Back in 2015, Cincinnatian Kyle Gasnik drew a crude but lovable cartoon of the Bengals mascot (well, sort of) and jokingly titled his creation the “Cinati Bengo.” As a lark, Gasnik — then working at a sign shop — made some stickers at his job and distributed them among friends. Someone posted a photo of the Bengo sticker, positioned near a “RIP Harambe” bumper sticker on the back of a friend’s car, to the Bengals subreddit and the post gained traction.
The internet took it from there and now Gasnik’s absurdly funny designs are available through his website, concussionsports.net. He makes shirts, flags, stickers, hats and more donning some iteration of the Bengo — a charming creation that looks sort of like an angry orange cat with three fangs — the phrase “Cinati Bengos” and his warped version of the Who Dey chant: “Who are they going to Bingo Bengo? Nooooo, Buddy!”
And it’s not just the Bengals. Gasnik has created phonetic approximations of teams including the Pisberg Stellers, Leevlin Browns, LosAngis Wams and more. And he plans to launch additional local team designs for the Cinati Ress, Univercinati Burkits and Eff Cee Cinati.
While it’s too late to order Cinati Bengos merch to receive it in time for the Super Bowl game, Gasnik’s designs ensure that we’ll all still be Bengals fans no matter what happens at SoFi Stadium in Los Angeles on Feb. 13.
Below, Gasnik shares his design evolution and what his new surge of popularity has been like.
CityBeat: The design itself — how and why did you make it?
Kyle Gasnik: I made it in a (pirated) version of Adobe Illustrator because I wanted to become more proficient with the program and couldn’t afford it at the time. I originally colored it in MS Paint because I didn’t know how to use Illustrator, like, at all. I’ve always doodled in the margins of my notes in school, so making a doodle on a computer screen came naturally. But the main reason I do anything, including drawing something like a Cinati Bengo, is to make myself laugh. Life’s more fun that way.
CB: How did you settle on the phonetics on team names?
KG: Figuring out the names is my favorite part. I just try to find something that rolls off the tongue easily and is fun to say out loud. I’ve always been a halfway decent writer, and playing with words is something I’m constantly doing in everyday life. Alliteration, rhyming, absurd improv — all that stuff makes conversations a lot more interesting. It’s why the answer to “Who are they going to Bingo Bengo?” is grammatical nonsense. It’s just silly and makes me laugh.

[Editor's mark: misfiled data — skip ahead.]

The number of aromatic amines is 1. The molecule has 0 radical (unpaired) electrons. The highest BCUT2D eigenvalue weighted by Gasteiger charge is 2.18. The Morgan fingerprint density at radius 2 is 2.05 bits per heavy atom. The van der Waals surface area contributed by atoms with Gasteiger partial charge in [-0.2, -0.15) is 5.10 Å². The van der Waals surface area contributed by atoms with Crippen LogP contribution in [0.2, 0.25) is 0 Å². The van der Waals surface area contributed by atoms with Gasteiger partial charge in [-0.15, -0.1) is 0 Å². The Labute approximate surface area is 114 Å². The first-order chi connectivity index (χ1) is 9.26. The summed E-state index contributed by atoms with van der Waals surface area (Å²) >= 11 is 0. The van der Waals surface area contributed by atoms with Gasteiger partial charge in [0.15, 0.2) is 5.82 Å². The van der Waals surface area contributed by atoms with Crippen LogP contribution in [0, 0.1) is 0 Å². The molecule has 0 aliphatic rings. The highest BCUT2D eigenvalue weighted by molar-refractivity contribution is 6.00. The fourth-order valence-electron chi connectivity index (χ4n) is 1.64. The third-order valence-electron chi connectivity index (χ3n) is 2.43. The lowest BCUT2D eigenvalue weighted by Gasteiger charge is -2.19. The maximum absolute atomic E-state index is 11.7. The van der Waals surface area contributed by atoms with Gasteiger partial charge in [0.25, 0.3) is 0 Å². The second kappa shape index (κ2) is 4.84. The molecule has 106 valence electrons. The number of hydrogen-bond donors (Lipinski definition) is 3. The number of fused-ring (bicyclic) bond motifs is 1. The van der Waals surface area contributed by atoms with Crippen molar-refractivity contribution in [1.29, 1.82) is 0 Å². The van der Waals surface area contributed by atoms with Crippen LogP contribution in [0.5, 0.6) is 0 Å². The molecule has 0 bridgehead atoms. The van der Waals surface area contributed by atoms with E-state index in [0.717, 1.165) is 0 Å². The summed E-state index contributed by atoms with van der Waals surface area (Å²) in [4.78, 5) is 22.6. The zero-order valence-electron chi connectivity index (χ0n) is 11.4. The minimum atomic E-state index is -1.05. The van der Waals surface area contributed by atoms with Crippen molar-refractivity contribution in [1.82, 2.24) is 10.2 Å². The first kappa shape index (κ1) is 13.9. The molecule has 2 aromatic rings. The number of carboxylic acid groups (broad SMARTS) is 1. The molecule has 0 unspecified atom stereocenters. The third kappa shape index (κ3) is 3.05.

CB: What has your rise in popularity been like?
KG: I knew when I made the Cinati Bengo I had something special. It was so bad that it was actually good. My close friends loved it, and I’ve valued their opinions for years, which helped solidify the belief that even more people would like it if I put it out into the world.
Once I did, the initial response was a pleasant surprise. I sold a decent amount of stickers in those first couple months and a small number of shirts and hoodies I had screen printed. Then spring and summer of 2021 came, and I may have gotten 10 orders total for seven months, which was a big blow to my self esteem.
But then October hit and things got crazy, and that was when I was like, “Oh wow... This is really happening.”
It’s been a steady flow ever since. I love seeing people tag me in posts on Instagram. It’s a lot of fun to play a part in the excitement flowing through the city right now.
CB: What’s your best seller? Your favorite?
KG: A lot of people buy hoodies and crewnecks. They’re pretty comfy, so I can’t blame them. My favorite was just released: the Bengo O’s T-shirt. (Editor’s note: the presale for the limited-edition print, featuring a Bengo pouring a bowl of Bengo cereal, ended Feb. 5, but Gasnik may re-release the design at some point).
CB: How do you make the items?
KG: I initially had 70 shirts and 30 hoodies screen-printed locally. But then someone told me about drop shipping and I found a company that does it, but they’re not particularly local. It helped me focus on maintaining the website and customer service while having a full-time job (at GCI Digital Imaging). Their turnaround time can sometimes take up to two or three weeks, though, which is a bummer.
My goal by the end of the year is to break away from drop shipping and do more stuff locally, at least for Cinati designs — more of which are to come, and not just Bengos.
CB: Did you ever expect to see the Cincinnati Bengals make it to the Super Bowl?
KG: I’ve been alive for 32 years and I heard stories of when the Bengals were good but never witnessed it. And now this. I suppose I thought it was possible, but I guess it’s one of those things that happens when you least expect it.
Learn more about the Cinati Bengos and view and purchase merch at concussionsports.net.